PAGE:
No kidding around for Barcoo Boers

Boer goat herd a launching platform for Blackall brothers


An inquisitive young nanny butts in on the photo session with Clay Armstrong at feeding time in their Blackall yards.

An inquisitive young nanny butts in on the photo session with Clay Armstrong at feeding time in their Blackall yards.

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Australia’s first millionaires might have bankrolled their ambitions with Merino wool, and Sid Kidman and his ilk used cattle as their stepping stone to wealth, but Blackall teenagers Clay and Zac Armstrong are hoping that goats will make their fortunes.

Aa

Australia’s first millionaires might have bankrolled their ambitions with Merino wool, and Sid Kidman and his ilk used cattle as their stepping stone to wealth, but Blackall teenagers Clay and Zac Armstrong are hoping that goats will make their fortunes.

The pair began their Barcoo Boer Goats enterprise close to four years ago when they were nine and seven years old respectively, purchasing a billy and 20 nannies from the Elliott family at Eskdale, Winton.

Since then they’ve weathered drought and wild dogs alongside much older compatriots, to now have 70 breeding does and a number of billies, selling meat through the local butcher shop and young billies to people wanting to commercialise feral goats running on their properties.

Parents Scott and Nina Armstrong have paid for the infrastructure on the family property – 1600mm external fencing with two barbs and standard internal fencing on the 80 hectare buffel grass block – and the boys operate their own account to pay for husbandry needs, such as worming, lice treatment, lick blocks and ear tags, and to bank their income.

So far they’ve experienced all the pain of running out of money as well as the exhilaration of healthy animals reproducing beyond expectations.

“We used just about all our money in the drought, feeding,” Clay said. “We only had $90 left so it was just as well we had some rain.”

Kid losses were experienced last year through the winter rain, which was too cold for the young goats to manage.

Clay’s mother Nina said goats had been a perfect animal for he and Zac to start off with, because of their youth when they began, and because of the limited land they had to run them on.

“They are so easy to train too,” she said. “When they were running on a smaller block of land that was unfenced, they’d bring themselves in to be locked up at night.”

Some of the Boer nannies ready to kid onto shooting green buffel grass pasture.

Some of the Boer nannies ready to kid onto shooting green buffel grass pasture.

The herd has reached its maximum capacity on the land available and while Clay’s dream is to start agisting, that might have to wait until the bank balance builds up a bit.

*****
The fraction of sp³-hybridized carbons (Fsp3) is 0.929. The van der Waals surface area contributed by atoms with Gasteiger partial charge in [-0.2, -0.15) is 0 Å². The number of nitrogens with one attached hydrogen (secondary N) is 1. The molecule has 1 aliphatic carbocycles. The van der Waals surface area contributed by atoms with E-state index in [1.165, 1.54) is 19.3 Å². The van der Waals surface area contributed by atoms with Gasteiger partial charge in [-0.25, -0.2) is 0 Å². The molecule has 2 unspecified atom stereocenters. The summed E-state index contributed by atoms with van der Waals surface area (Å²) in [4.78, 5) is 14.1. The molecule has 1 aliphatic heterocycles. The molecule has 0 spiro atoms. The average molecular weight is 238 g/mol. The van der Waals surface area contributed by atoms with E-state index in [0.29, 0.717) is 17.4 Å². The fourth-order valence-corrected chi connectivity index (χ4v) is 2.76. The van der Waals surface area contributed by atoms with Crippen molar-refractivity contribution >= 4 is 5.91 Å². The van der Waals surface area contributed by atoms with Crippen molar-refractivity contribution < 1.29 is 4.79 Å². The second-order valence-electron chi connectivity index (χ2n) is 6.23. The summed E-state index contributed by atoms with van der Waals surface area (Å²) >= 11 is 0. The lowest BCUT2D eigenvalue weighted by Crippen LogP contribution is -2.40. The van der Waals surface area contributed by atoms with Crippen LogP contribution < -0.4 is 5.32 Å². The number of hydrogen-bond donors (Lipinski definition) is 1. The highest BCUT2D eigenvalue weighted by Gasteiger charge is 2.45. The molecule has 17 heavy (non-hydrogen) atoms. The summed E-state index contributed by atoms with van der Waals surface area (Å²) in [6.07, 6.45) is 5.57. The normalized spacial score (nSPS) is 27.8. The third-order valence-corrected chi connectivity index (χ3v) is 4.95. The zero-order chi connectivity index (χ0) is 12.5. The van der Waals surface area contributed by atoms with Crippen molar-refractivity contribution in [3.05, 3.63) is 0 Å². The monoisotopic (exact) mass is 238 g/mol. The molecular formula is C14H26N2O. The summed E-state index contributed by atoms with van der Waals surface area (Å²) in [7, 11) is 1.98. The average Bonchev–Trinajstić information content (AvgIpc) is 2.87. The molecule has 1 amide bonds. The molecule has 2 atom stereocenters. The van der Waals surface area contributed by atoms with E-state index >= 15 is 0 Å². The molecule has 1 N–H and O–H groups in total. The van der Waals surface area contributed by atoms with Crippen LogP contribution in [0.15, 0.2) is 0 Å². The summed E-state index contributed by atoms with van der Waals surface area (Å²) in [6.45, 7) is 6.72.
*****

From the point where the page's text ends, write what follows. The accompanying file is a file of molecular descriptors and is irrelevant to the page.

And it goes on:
At present they’re joining their does all through the year, and are recording a weaning rate of 2.8 kids per nanny.

Goats have been reaching 45kg in seven months, and the local Barcoo Butchery has been marketing them through social media for the boys.

“I wasn’t sure how it would go,” butcher Brian Davison said. “I advertised and was pleasantly surprised.

“The demand is about equal to their production so it’s working out nicely.

“It’s good to have goat to offer customers.”

Plenty of options

MLA’s Julie Petty said Clay was in a good position in the state’s central west.

“For the first time, cluster fence people have got options.

“Goats are attractive because they can be a low cost animal.”

Two weeks ago at Dubbo, processors and restockers alike were competing for very young animals, with prices reaching $34/head.

At the other end of the spectrum, goats have been bringing a top price of $7.30/kg, or an average of $6.55/kg.

“There’s a perfect storm of tight supply, good prices and a network of experienced people to mentor,” Julie said.

She first met Clay at a restocking workshop and said he was by far the youngest there.

Clay and Zac Armstrong have been operating their Boer goat herd for four years.

Clay and Zac Armstrong have been operating their Boer goat herd for four years.

Young families are becoming more of a feature in the goat industry, which Julie speculated may be partly due to rangelands producers setting aside stigmas and crunching numbers.

“Goats are the most interesting livestock,” she said. “They’re not as big as cattle, and you don’t need to shear them.”

While Clay’s schoolmates haven’t expressed an interest one way or another about his enterprise, Nina said most people she talked to were impressed to see two young boys having a go.

Clay has been invited to a goat industry conference in Adelaide shortly, and he’s planning a stand at the Blackall show to share his know-how.

Sid Kidman, step aside, these kids are on their way.

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